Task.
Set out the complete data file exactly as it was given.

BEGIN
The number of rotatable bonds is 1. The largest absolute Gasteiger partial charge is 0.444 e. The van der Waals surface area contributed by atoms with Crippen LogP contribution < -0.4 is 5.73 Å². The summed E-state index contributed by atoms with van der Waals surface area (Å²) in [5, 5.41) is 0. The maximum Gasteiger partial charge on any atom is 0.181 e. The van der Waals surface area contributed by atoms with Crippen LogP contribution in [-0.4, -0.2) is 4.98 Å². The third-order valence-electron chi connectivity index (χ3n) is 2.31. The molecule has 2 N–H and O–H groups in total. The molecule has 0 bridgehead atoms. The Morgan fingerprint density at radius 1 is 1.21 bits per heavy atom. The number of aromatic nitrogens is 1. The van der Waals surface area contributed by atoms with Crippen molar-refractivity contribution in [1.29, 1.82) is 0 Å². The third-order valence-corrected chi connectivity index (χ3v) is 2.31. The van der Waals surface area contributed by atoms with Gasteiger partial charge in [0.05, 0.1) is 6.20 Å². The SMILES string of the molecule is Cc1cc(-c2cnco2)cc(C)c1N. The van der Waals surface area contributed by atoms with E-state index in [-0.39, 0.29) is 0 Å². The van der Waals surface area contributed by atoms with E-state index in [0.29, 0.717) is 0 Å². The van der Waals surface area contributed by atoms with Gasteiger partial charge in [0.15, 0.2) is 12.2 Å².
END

The number of rotatable bonds is 1. The largest absolute Gasteiger partial charge is 0.444 e. The van der Waals surface area contributed by atoms with Crippen LogP contribution < -0.4 is 5.73 Å². The summed E-state index contributed by atoms with van der Waals surface area (Å²) in [5, 5.41) is 0. The maximum Gasteiger partial charge on any atom is 0.181 e. The van der Waals surface area contributed by atoms with Crippen LogP contribution in [-0.4, -0.2) is 4.98 Å². The third-order valence-electron chi connectivity index (χ3n) is 2.31. The molecule has 2 N–H and O–H groups in total. The molecule has 0 bridgehead atoms. The Morgan fingerprint density at radius 1 is 1.21 bits per heavy atom. The number of aromatic nitrogens is 1. The van der Waals surface area contributed by atoms with Crippen molar-refractivity contribution in [1.29, 1.82) is 0 Å². The third-order valence-corrected chi connectivity index (χ3v) is 2.31. The van der Waals surface area contributed by atoms with Gasteiger partial charge in [0.05, 0.1) is 6.20 Å². The SMILES string of the molecule is Cc1cc(-c2cnco2)cc(C)c1N. The van der Waals surface area contributed by atoms with E-state index in [-0.39, 0.29) is 0 Å². The van der Waals surface area contributed by atoms with E-state index in [0.29, 0.717) is 0 Å². The van der Waals surface area contributed by atoms with Gasteiger partial charge in [0.15, 0.2) is 12.2 Å².